Searching with a thematic focus on Nutrition, Nutrition specific interventions, Breastfeeding
Showing 1-10 of 59 results
- Document2015This report presents six country case studies – from Bangladesh, Brazil, Indonesia, Nigeria, the Philippines and the UK. It identifies the key elements of global and national organisations’ activities that have successfully influenced political commitment to breastfeeding. And it presents key barriers and gaps.DocumentThe Lancet, 2016This is a Lancet Series on Breastfeeding published on January 28, 2016.DocumentThe Lancet, 2016Despite its established benefits, breastfeeding is no longer a norm in many communities. Multifactorial determinants of breastfeeding need supportive measures at many levels, from legal and policy directives to social attitudes and values, women's work and employment conditions, and health-care services to enable women to breastfeed.DocumentThe Lancet, 2016The importance of breastfeeding in low-income and middle-income countries is well recognised, but less consensus exists about its importance in high-income countries. In low-income and middle-income countries, only 37% of children younger than 6 months of age are exclusively breastfed.Document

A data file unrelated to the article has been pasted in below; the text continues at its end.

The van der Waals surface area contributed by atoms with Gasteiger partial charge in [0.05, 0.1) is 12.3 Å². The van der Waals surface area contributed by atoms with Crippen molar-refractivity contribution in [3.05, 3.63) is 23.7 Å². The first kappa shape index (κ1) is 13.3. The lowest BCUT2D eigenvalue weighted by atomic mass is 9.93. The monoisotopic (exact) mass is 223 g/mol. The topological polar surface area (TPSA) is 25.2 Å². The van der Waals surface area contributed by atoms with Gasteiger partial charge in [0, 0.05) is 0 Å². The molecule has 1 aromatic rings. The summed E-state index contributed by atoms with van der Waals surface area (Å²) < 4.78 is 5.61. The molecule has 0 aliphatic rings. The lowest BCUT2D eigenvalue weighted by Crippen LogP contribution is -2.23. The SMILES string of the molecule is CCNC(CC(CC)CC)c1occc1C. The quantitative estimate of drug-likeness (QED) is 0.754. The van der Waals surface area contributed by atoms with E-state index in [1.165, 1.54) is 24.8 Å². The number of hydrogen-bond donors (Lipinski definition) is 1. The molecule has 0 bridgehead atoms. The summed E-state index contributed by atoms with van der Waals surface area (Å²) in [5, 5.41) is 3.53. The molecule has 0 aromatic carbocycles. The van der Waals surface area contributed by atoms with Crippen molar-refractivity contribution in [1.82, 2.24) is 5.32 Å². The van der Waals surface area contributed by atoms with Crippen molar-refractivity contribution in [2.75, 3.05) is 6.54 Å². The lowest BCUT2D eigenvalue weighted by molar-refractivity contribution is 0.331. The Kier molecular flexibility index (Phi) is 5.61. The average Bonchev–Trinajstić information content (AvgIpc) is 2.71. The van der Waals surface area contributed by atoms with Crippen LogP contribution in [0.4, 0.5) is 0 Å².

Estimating the Effect of Suboptimal Breastfeeding Practices on Child Mortality: A Model in PROFILES for Country-Level AdvocacyFood and Nutrition Technical Assistance Project, 2015Optimal breastfeeding reduces the risk of child mortality. Recently, FANTA updated the PROFILES tool to include a model that estimates the effect of suboptimal breastfeeding practices on child mortality.DocumentOperational Research and Impact Evaluation, 2015This summary highlights findings and recommendations from operations research into how to strengthen the implementation of an Infant and Young Child Feeding (IYCF) programme and to motivate behaviour change to improve IYCF practices in northern Nigeria.DocumentInternational Labour Organization, 2014For working women, pregnancy and maternity are vulnerable times.DocumentInternational Labour Organization, 2008This discussion paper provides an overview of the International Labour Organisation's (ILO) research on women, gender and the informal economy which was undertaken during the last two decades. It examines methodological and analytical frameworks used in various studies, identifies research gaps and proposes directions for future work.DocumentInternational Labour Organization, 2015Evidence that mothers suffer a wage penalty over and above the penalty for being a woman raises concerns not only for gender equality but also for the capacity of societies to manage a sustainable balance between their economic aims of active female participation in paid work and the social aims of providing a fair distribution of income to support the reproduction and rearing of children.DocumentInternational Baby Food Action Network, 2014The International Baby Food Action Network (IBFAN) believes that all women should have the right to enjoy a safe and healthy maternity and to make informed decisions about their infants’ and young children’s feeding – including full support to exclusively breastfeed for the first six months and to continue breastfeeding until their child is two years or more.